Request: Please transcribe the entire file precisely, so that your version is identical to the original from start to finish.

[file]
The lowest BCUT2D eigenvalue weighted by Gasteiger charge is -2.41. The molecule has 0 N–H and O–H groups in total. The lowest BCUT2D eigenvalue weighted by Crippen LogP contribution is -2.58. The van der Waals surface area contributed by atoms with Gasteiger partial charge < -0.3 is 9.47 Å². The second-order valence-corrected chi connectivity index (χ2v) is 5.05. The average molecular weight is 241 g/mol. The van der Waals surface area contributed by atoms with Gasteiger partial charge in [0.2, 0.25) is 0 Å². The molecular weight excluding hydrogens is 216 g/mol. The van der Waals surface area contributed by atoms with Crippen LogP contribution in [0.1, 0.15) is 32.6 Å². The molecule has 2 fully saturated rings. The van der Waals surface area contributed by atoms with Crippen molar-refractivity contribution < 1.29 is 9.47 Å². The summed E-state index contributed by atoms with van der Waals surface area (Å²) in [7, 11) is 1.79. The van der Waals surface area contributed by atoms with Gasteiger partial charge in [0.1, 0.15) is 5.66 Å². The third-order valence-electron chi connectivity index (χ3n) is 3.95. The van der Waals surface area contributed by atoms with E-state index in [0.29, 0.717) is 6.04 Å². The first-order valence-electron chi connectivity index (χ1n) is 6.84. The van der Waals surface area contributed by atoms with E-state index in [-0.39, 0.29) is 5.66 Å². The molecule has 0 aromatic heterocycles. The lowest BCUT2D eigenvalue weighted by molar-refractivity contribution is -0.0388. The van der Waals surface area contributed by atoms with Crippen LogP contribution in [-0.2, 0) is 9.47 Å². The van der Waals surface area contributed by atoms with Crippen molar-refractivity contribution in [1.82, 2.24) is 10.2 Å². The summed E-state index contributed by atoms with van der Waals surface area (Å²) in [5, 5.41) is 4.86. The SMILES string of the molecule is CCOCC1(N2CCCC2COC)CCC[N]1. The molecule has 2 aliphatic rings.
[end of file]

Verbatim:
The lowest BCUT2D eigenvalue weighted by Gasteiger charge is -2.41. The molecule has 0 N–H and O–H groups in total. The lowest BCUT2D eigenvalue weighted by Crippen LogP contribution is -2.58. The van der Waals surface area contributed by atoms with Gasteiger partial charge < -0.3 is 9.47 Å². The second-order valence-corrected chi connectivity index (χ2v) is 5.05. The average molecular weight is 241 g/mol. The van der Waals surface area contributed by atoms with Gasteiger partial charge in [0.2, 0.25) is 0 Å². The molecular weight excluding hydrogens is 216 g/mol. The van der Waals surface area contributed by atoms with Crippen LogP contribution in [0.1, 0.15) is 32.6 Å². The molecule has 2 fully saturated rings. The van der Waals surface area contributed by atoms with Crippen molar-refractivity contribution < 1.29 is 9.47 Å². The summed E-state index contributed by atoms with van der Waals surface area (Å²) in [7, 11) is 1.79. The van der Waals surface area contributed by atoms with Gasteiger partial charge in [0.1, 0.15) is 5.66 Å². The third-order valence-electron chi connectivity index (χ3n) is 3.95. The van der Waals surface area contributed by atoms with E-state index in [0.29, 0.717) is 6.04 Å². The first-order valence-electron chi connectivity index (χ1n) is 6.84. The van der Waals surface area contributed by atoms with E-state index in [-0.39, 0.29) is 5.66 Å². The molecule has 0 aromatic heterocycles. The lowest BCUT2D eigenvalue weighted by molar-refractivity contribution is -0.0388. The van der Waals surface area contributed by atoms with Crippen LogP contribution in [-0.2, 0) is 9.47 Å². The van der Waals surface area contributed by atoms with Crippen molar-refractivity contribution in [1.82, 2.24) is 10.2 Å². The summed E-state index contributed by atoms with van der Waals surface area (Å²) in [5, 5.41) is 4.86. The SMILES string of the molecule is CCOCC1(N2CCCC2COC)CCC[N]1. The molecule has 2 aliphatic rings.